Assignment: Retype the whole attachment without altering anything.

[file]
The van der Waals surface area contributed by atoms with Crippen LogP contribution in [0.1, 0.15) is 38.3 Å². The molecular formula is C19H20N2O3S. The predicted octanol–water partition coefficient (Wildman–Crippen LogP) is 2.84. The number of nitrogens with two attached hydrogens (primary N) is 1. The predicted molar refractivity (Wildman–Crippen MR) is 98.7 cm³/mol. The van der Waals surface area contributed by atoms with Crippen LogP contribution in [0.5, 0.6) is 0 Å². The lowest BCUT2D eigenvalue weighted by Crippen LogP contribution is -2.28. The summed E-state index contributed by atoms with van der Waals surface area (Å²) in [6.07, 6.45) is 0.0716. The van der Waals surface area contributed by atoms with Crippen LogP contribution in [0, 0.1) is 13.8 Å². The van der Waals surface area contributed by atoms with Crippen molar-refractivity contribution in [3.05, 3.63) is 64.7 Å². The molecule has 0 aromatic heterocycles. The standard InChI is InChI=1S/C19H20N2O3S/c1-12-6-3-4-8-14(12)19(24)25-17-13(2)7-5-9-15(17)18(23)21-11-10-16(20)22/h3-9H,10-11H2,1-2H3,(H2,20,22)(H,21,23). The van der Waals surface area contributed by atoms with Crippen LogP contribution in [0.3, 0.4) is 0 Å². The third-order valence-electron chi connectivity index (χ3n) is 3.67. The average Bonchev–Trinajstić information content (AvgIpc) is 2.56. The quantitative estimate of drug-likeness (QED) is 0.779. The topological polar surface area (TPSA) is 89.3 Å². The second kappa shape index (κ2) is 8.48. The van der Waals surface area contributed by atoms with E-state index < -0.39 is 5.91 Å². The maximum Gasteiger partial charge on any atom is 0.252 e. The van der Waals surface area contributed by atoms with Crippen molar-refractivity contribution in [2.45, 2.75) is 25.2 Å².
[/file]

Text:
The van der Waals surface area contributed by atoms with Crippen LogP contribution in [0.1, 0.15) is 38.3 Å². The molecular formula is C19H20N2O3S. The predicted octanol–water partition coefficient (Wildman–Crippen LogP) is 2.84. The number of nitrogens with two attached hydrogens (primary N) is 1. The predicted molar refractivity (Wildman–Crippen MR) is 98.7 cm³/mol. The van der Waals surface area contributed by atoms with Crippen LogP contribution in [0.5, 0.6) is 0 Å². The lowest BCUT2D eigenvalue weighted by Crippen LogP contribution is -2.28. The summed E-state index contributed by atoms with van der Waals surface area (Å²) in [6.07, 6.45) is 0.0716. The van der Waals surface area contributed by atoms with Crippen LogP contribution in [0, 0.1) is 13.8 Å². The van der Waals surface area contributed by atoms with Crippen molar-refractivity contribution in [3.05, 3.63) is 64.7 Å². The molecule has 0 aromatic heterocycles. The standard InChI is InChI=1S/C19H20N2O3S/c1-12-6-3-4-8-14(12)19(24)25-17-13(2)7-5-9-15(17)18(23)21-11-10-16(20)22/h3-9H,10-11H2,1-2H3,(H2,20,22)(H,21,23). The van der Waals surface area contributed by atoms with Crippen LogP contribution in [0.3, 0.4) is 0 Å². The third-order valence-electron chi connectivity index (χ3n) is 3.67. The average Bonchev–Trinajstić information content (AvgIpc) is 2.56. The quantitative estimate of drug-likeness (QED) is 0.779. The topological polar surface area (TPSA) is 89.3 Å². The second kappa shape index (κ2) is 8.48. The van der Waals surface area contributed by atoms with E-state index < -0.39 is 5.91 Å². The maximum Gasteiger partial charge on any atom is 0.252 e. The van der Waals surface area contributed by atoms with Crippen molar-refractivity contribution in [2.45, 2.75) is 25.2 Å².